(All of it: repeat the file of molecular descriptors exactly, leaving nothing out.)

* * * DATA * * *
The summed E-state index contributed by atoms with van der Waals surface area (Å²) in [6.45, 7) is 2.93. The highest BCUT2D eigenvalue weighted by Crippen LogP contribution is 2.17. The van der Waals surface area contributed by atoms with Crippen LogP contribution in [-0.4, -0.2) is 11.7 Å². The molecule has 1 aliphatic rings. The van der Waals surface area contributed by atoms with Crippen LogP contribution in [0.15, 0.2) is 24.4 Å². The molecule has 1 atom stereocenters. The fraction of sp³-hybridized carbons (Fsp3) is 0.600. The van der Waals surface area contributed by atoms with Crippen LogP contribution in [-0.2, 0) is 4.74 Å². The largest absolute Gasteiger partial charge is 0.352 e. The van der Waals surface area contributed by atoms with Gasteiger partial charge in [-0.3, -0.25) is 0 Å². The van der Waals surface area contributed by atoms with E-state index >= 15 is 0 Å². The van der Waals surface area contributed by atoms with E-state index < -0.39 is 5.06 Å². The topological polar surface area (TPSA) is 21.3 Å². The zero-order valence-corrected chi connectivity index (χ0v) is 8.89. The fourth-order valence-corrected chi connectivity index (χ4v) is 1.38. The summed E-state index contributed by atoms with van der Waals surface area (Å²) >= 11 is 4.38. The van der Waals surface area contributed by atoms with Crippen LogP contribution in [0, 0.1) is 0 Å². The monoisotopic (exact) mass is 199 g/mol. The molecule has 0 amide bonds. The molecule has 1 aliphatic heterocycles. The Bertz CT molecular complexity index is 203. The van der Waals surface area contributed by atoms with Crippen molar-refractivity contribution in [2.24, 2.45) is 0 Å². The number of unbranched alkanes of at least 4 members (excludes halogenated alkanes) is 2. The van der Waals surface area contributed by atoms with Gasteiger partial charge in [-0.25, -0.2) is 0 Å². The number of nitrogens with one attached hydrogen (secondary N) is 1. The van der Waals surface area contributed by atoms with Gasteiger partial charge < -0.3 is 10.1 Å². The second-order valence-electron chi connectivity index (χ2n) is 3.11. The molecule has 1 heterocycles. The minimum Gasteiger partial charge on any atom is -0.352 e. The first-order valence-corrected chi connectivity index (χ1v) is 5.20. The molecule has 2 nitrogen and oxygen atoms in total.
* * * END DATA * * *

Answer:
The summed E-state index contributed by atoms with van der Waals surface area (Å²) in [6.45, 7) is 2.93. The highest BCUT2D eigenvalue weighted by Crippen LogP contribution is 2.17. The van der Waals surface area contributed by atoms with Crippen LogP contribution in [-0.4, -0.2) is 11.7 Å². The molecule has 1 aliphatic rings. The van der Waals surface area contributed by atoms with Crippen LogP contribution in [0.15, 0.2) is 24.4 Å². The molecule has 1 atom stereocenters. The fraction of sp³-hybridized carbons (Fsp3) is 0.600. The van der Waals surface area contributed by atoms with Crippen LogP contribution in [-0.2, 0) is 4.74 Å². The largest absolute Gasteiger partial charge is 0.352 e. The van der Waals surface area contributed by atoms with Gasteiger partial charge in [-0.3, -0.25) is 0 Å². The van der Waals surface area contributed by atoms with E-state index >= 15 is 0 Å². The van der Waals surface area contributed by atoms with E-state index < -0.39 is 5.06 Å². The topological polar surface area (TPSA) is 21.3 Å². The zero-order valence-corrected chi connectivity index (χ0v) is 8.89. The fourth-order valence-corrected chi connectivity index (χ4v) is 1.38. The summed E-state index contributed by atoms with van der Waals surface area (Å²) >= 11 is 4.38. The van der Waals surface area contributed by atoms with Crippen LogP contribution in [0, 0.1) is 0 Å². The monoisotopic (exact) mass is 199 g/mol. The molecule has 0 amide bonds. The molecule has 1 aliphatic heterocycles. The Bertz CT molecular complexity index is 203. The van der Waals surface area contributed by atoms with Crippen molar-refractivity contribution in [2.24, 2.45) is 0 Å². The number of unbranched alkanes of at least 4 members (excludes halogenated alkanes) is 2. The van der Waals surface area contributed by atoms with Gasteiger partial charge in [-0.25, -0.2) is 0 Å². The number of nitrogens with one attached hydrogen (secondary N) is 1. The van der Waals surface area contributed by atoms with Gasteiger partial charge < -0.3 is 10.1 Å². The second-order valence-electron chi connectivity index (χ2n) is 3.11. The molecule has 1 heterocycles. The minimum Gasteiger partial charge on any atom is -0.352 e. The first-order valence-corrected chi connectivity index (χ1v) is 5.20. The molecule has 2 nitrogen and oxygen atoms in total.